Sunday, July 27, 2008

To Dell and Back Again

Day One, shiny happy people at the flag pole. Guy on left, troop friend Jordan, is wearing a Yoda backpack. We thrive on eccentricity in scouts, apparently.

2 weeks ago now, I spent the week at Maple Dell Scout Camp in the mountains near Payson Utah with my son and his scout troop. As I told all the scouts of our troop (and one honorary member from a fellow troop), it was the best scout camp I'd been to in 24 years or so.

The astute scouters among them quickly realized it was the only one I'd been to in that period of time, but it was still a true statement.

Of note during the trip:

The weather was outstanding- did get warm during the days, but the evenings were pleasantly cool, and no rain, so it could not have been any better.

I had some proud "Dad" moments watching my boy overcome some challenges, the biggest being the swim test on the first day. He had to come back later in the day and try it again, and it wore him out, but he did it. I had to take the same test later that day, and was proud of myself- I stink at swimming, and I'm in lousy shape, but I got through it, too. There were a few other moments where I got to see Nathan work his way through difficulties and I was glad that I had that opportunity.

Not really a difficulty here- stringing a bow on his way to the Archery Merit Badge.

We laughed, their expense.

Boys unintentionally and repeatedly swamping their own canoes when they're trying to win a race is funny- even when it is your own son that is part of the unfortunate tandem.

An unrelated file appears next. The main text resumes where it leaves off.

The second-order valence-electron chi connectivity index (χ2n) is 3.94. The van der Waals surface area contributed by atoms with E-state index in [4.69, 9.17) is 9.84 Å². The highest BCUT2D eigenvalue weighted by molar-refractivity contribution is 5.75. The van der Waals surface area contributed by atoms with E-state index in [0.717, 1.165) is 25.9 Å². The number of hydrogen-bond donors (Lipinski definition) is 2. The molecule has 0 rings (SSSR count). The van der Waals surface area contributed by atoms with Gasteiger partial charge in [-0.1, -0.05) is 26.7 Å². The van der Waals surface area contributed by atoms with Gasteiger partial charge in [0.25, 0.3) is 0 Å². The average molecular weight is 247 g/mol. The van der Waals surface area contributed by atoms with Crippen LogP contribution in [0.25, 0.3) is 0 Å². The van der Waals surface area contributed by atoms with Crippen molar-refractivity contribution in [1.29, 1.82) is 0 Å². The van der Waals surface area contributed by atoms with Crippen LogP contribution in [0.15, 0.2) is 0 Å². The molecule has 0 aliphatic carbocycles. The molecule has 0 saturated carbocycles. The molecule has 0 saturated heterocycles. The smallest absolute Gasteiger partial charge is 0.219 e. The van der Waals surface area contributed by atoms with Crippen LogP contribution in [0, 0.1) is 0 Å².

Scout boys, while better than your average bears, aren't quite the disciplined "bivouac" types that I've grown accustomed to with some of my military experiences.
But they aren't bad cooks... just messy.

Among the more negative parts of that lack of discipline, watching them throw trash on the ground, leave trash around, and then have the adults have to browbeat them to clean it up- sheesh- just don't throw stuff on the ground in the first place, and save all the trouble.

Among the more amusing parts of that was related to the bovine camp population. Apparently Maple Dell has an agreement with some cattle ranchers in the area permitting their cows to roam and graze freely through the grounds every 3 years or so. This was one of those years. So along with the frequent deer running through camp, we also had cows. It was a funny sight from time to time to see a cow running down a path with wild-eyed scouts chasing behind it hooting and hollering. The adults also were halfway hoping to see a Pamplona-style reversal of fortune, with the cows in pursuit of scouts, but alas, it was not to be.

A skit! A skit! Its time to watch a skit, hey!

I still think I'm too cool for the silly skits, yells, and other nonsense that goes on at these camps. But I did them all at full voice and energy for a few reasons to include: 1. to work to keep the enthusiasm up of the scouts- they didn't need to see apathetic parents at their camp (even if we were)..2. I had nothing else to do, really... and last but not least, 3. I would have been in serious hot water with my sweetie if she heard I went up there and refused to "play the game". ;-)

I have a newfound appreciation for the work that others have done in scouting to include my old scoutmasters and my MBA buddy Cameron. Service. Not a lot of reward.
Nathan learns to shoot a bow and arrow. So he can improve his "bow hunting skillz". Gosh!

What goes around comes around. Our crew of boys had their share of the types of kids just as we were in my group of friends as we went through scouts oh so many years ago. Our gang of six was notoriously difficult given our beliefs that we knew it all. Here was some of the payback, I guess.
Who are you calling surly? We're tough, not surly!

Lastly, it is hard to get much done back home- like closing on a house purchase in North Carolina- when you don't have access to phone, internet technology, etc. But that's ok- I enjoyed lots of quiet time when the boys were off working on merit badges and the like. Great to read without the interruptions of technology.

1 comment:

Corry Cropper said...

I'd like to nominate this post for the best post title ever. Excellent work.